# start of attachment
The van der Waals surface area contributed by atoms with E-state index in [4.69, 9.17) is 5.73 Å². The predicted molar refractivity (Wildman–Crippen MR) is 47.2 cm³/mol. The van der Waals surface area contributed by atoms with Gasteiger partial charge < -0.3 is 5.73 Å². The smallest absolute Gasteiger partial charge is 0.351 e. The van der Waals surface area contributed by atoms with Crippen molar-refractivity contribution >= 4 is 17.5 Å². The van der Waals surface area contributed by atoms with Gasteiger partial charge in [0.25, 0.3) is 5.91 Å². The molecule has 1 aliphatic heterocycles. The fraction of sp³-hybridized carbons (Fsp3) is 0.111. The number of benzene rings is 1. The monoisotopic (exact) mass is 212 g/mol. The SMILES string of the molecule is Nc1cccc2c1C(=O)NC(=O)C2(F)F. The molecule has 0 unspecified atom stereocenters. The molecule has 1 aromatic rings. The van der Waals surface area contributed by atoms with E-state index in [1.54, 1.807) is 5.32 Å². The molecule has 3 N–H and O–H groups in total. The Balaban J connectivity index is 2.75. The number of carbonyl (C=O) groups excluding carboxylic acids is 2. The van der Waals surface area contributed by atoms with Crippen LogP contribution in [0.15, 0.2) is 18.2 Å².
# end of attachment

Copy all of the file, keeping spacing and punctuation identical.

The van der Waals surface area contributed by atoms with E-state index in [4.69, 9.17) is 5.73 Å². The predicted molar refractivity (Wildman–Crippen MR) is 47.2 cm³/mol. The van der Waals surface area contributed by atoms with Gasteiger partial charge < -0.3 is 5.73 Å². The smallest absolute Gasteiger partial charge is 0.351 e. The van der Waals surface area contributed by atoms with Crippen molar-refractivity contribution >= 4 is 17.5 Å². The van der Waals surface area contributed by atoms with Gasteiger partial charge in [0.25, 0.3) is 5.91 Å². The molecule has 1 aliphatic heterocycles. The fraction of sp³-hybridized carbons (Fsp3) is 0.111. The number of benzene rings is 1. The monoisotopic (exact) mass is 212 g/mol. The SMILES string of the molecule is Nc1cccc2c1C(=O)NC(=O)C2(F)F. The molecule has 0 unspecified atom stereocenters. The molecule has 1 aromatic rings. The van der Waals surface area contributed by atoms with E-state index in [1.54, 1.807) is 5.32 Å². The molecule has 3 N–H and O–H groups in total. The Balaban J connectivity index is 2.75. The number of carbonyl (C=O) groups excluding carboxylic acids is 2. The van der Waals surface area contributed by atoms with Crippen LogP contribution in [0.15, 0.2) is 18.2 Å².